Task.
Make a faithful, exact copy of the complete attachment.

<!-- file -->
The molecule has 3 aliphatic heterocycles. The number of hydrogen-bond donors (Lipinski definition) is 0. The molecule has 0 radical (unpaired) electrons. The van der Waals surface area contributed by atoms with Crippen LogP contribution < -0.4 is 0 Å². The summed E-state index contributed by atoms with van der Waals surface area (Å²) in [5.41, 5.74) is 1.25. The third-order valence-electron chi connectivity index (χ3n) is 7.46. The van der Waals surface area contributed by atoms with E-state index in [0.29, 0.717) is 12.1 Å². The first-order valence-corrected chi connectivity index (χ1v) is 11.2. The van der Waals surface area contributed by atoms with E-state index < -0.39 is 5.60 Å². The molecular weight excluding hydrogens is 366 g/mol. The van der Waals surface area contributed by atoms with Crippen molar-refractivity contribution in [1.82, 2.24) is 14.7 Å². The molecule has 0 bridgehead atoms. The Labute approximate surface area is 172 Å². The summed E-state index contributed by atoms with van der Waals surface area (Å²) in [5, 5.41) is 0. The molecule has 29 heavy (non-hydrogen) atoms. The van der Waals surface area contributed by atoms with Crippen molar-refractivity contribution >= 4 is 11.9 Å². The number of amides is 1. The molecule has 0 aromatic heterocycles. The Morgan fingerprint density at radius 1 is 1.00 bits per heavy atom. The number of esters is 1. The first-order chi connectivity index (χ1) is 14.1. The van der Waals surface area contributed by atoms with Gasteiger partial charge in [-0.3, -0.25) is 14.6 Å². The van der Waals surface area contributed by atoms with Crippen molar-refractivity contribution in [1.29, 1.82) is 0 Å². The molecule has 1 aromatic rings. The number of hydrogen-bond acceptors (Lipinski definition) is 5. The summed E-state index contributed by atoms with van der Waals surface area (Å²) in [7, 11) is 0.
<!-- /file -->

The molecule has 3 aliphatic heterocycles. The number of hydrogen-bond donors (Lipinski definition) is 0. The molecule has 0 radical (unpaired) electrons. The van der Waals surface area contributed by atoms with Crippen LogP contribution < -0.4 is 0 Å². The summed E-state index contributed by atoms with van der Waals surface area (Å²) in [5.41, 5.74) is 1.25. The third-order valence-electron chi connectivity index (χ3n) is 7.46. The van der Waals surface area contributed by atoms with E-state index in [0.29, 0.717) is 12.1 Å². The first-order valence-corrected chi connectivity index (χ1v) is 11.2. The van der Waals surface area contributed by atoms with E-state index < -0.39 is 5.60 Å². The molecular weight excluding hydrogens is 366 g/mol. The van der Waals surface area contributed by atoms with Crippen molar-refractivity contribution in [1.82, 2.24) is 14.7 Å². The molecule has 0 bridgehead atoms. The Labute approximate surface area is 172 Å². The summed E-state index contributed by atoms with van der Waals surface area (Å²) in [5, 5.41) is 0. The molecule has 29 heavy (non-hydrogen) atoms. The van der Waals surface area contributed by atoms with Crippen molar-refractivity contribution >= 4 is 11.9 Å². The number of amides is 1. The molecule has 0 aromatic heterocycles. The Morgan fingerprint density at radius 1 is 1.00 bits per heavy atom. The number of esters is 1. The first-order chi connectivity index (χ1) is 14.1. The van der Waals surface area contributed by atoms with Gasteiger partial charge in [-0.3, -0.25) is 14.6 Å². The van der Waals surface area contributed by atoms with Crippen molar-refractivity contribution in [1.29, 1.82) is 0 Å². The molecule has 1 aromatic rings. The number of hydrogen-bond acceptors (Lipinski definition) is 5. The summed E-state index contributed by atoms with van der Waals surface area (Å²) in [7, 11) is 0.